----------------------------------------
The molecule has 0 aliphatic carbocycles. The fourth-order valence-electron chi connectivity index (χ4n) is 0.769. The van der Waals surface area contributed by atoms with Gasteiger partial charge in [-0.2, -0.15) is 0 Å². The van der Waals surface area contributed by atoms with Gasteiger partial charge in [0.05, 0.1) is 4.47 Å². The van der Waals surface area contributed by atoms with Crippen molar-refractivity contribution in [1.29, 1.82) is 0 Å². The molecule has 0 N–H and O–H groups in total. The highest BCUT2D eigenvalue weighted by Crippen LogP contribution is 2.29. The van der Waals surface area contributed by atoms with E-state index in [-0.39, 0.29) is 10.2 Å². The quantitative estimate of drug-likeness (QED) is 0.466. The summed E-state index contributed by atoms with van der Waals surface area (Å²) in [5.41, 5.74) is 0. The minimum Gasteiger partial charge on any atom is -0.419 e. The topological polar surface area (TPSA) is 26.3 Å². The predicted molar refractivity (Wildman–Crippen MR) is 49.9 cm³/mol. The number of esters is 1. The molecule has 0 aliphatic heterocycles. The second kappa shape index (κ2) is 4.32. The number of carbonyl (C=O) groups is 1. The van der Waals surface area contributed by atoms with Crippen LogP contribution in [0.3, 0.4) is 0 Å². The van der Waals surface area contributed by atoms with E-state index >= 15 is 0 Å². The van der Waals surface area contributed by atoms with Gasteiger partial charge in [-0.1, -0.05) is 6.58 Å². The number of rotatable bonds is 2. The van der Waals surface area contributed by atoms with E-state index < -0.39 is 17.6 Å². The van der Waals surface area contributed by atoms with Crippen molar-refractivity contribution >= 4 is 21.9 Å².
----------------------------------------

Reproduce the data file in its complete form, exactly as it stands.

The molecule has 0 aliphatic carbocycles. The fourth-order valence-electron chi connectivity index (χ4n) is 0.769. The van der Waals surface area contributed by atoms with Gasteiger partial charge in [-0.2, -0.15) is 0 Å². The van der Waals surface area contributed by atoms with Gasteiger partial charge in [0.05, 0.1) is 4.47 Å². The van der Waals surface area contributed by atoms with Crippen molar-refractivity contribution in [1.29, 1.82) is 0 Å². The molecule has 0 N–H and O–H groups in total. The highest BCUT2D eigenvalue weighted by Crippen LogP contribution is 2.29. The van der Waals surface area contributed by atoms with E-state index in [-0.39, 0.29) is 10.2 Å². The quantitative estimate of drug-likeness (QED) is 0.466. The summed E-state index contributed by atoms with van der Waals surface area (Å²) in [5.41, 5.74) is 0. The minimum Gasteiger partial charge on any atom is -0.419 e. The topological polar surface area (TPSA) is 26.3 Å². The predicted molar refractivity (Wildman–Crippen MR) is 49.9 cm³/mol. The number of esters is 1. The molecule has 0 aliphatic heterocycles. The second kappa shape index (κ2) is 4.32. The number of carbonyl (C=O) groups is 1. The van der Waals surface area contributed by atoms with Crippen LogP contribution in [0.3, 0.4) is 0 Å². The van der Waals surface area contributed by atoms with E-state index >= 15 is 0 Å². The van der Waals surface area contributed by atoms with Gasteiger partial charge in [-0.1, -0.05) is 6.58 Å². The number of rotatable bonds is 2. The van der Waals surface area contributed by atoms with E-state index < -0.39 is 17.6 Å². The van der Waals surface area contributed by atoms with Crippen molar-refractivity contribution >= 4 is 21.9 Å².